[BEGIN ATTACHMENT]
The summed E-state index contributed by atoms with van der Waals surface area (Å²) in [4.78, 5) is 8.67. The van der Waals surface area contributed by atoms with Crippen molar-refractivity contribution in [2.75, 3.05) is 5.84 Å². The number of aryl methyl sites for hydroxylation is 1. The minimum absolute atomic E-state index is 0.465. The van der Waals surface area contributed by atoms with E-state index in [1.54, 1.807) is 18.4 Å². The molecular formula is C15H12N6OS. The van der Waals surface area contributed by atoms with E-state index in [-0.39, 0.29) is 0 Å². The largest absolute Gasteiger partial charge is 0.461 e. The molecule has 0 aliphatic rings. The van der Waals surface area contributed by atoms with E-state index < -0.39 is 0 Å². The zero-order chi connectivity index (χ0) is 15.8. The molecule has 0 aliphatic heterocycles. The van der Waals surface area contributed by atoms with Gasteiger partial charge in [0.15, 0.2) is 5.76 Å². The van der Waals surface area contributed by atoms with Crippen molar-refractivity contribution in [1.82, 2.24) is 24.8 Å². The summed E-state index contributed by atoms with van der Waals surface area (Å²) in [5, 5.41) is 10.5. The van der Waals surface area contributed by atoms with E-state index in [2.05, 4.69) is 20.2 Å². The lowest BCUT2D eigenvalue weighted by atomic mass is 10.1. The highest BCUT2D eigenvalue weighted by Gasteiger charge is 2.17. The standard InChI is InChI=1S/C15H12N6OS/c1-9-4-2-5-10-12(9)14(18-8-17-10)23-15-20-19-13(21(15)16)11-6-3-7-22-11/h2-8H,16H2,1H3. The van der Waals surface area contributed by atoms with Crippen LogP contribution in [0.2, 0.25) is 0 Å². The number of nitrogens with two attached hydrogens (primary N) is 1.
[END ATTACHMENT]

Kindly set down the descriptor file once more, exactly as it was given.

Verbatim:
The summed E-state index contributed by atoms with van der Waals surface area (Å²) in [4.78, 5) is 8.67. The van der Waals surface area contributed by atoms with Crippen molar-refractivity contribution in [2.75, 3.05) is 5.84 Å². The number of aryl methyl sites for hydroxylation is 1. The minimum absolute atomic E-state index is 0.465. The van der Waals surface area contributed by atoms with E-state index in [1.54, 1.807) is 18.4 Å². The molecular formula is C15H12N6OS. The van der Waals surface area contributed by atoms with E-state index in [-0.39, 0.29) is 0 Å². The largest absolute Gasteiger partial charge is 0.461 e. The molecule has 0 aliphatic rings. The van der Waals surface area contributed by atoms with E-state index < -0.39 is 0 Å². The zero-order chi connectivity index (χ0) is 15.8. The molecule has 0 aliphatic heterocycles. The van der Waals surface area contributed by atoms with Gasteiger partial charge in [0.15, 0.2) is 5.76 Å². The van der Waals surface area contributed by atoms with Crippen molar-refractivity contribution in [1.82, 2.24) is 24.8 Å². The summed E-state index contributed by atoms with van der Waals surface area (Å²) in [5, 5.41) is 10.5. The van der Waals surface area contributed by atoms with E-state index in [2.05, 4.69) is 20.2 Å². The lowest BCUT2D eigenvalue weighted by atomic mass is 10.1. The highest BCUT2D eigenvalue weighted by Gasteiger charge is 2.17. The standard InChI is InChI=1S/C15H12N6OS/c1-9-4-2-5-10-12(9)14(18-8-17-10)23-15-20-19-13(21(15)16)11-6-3-7-22-11/h2-8H,16H2,1H3. The van der Waals surface area contributed by atoms with Crippen LogP contribution in [0.2, 0.25) is 0 Å². The number of nitrogens with two attached hydrogens (primary N) is 1.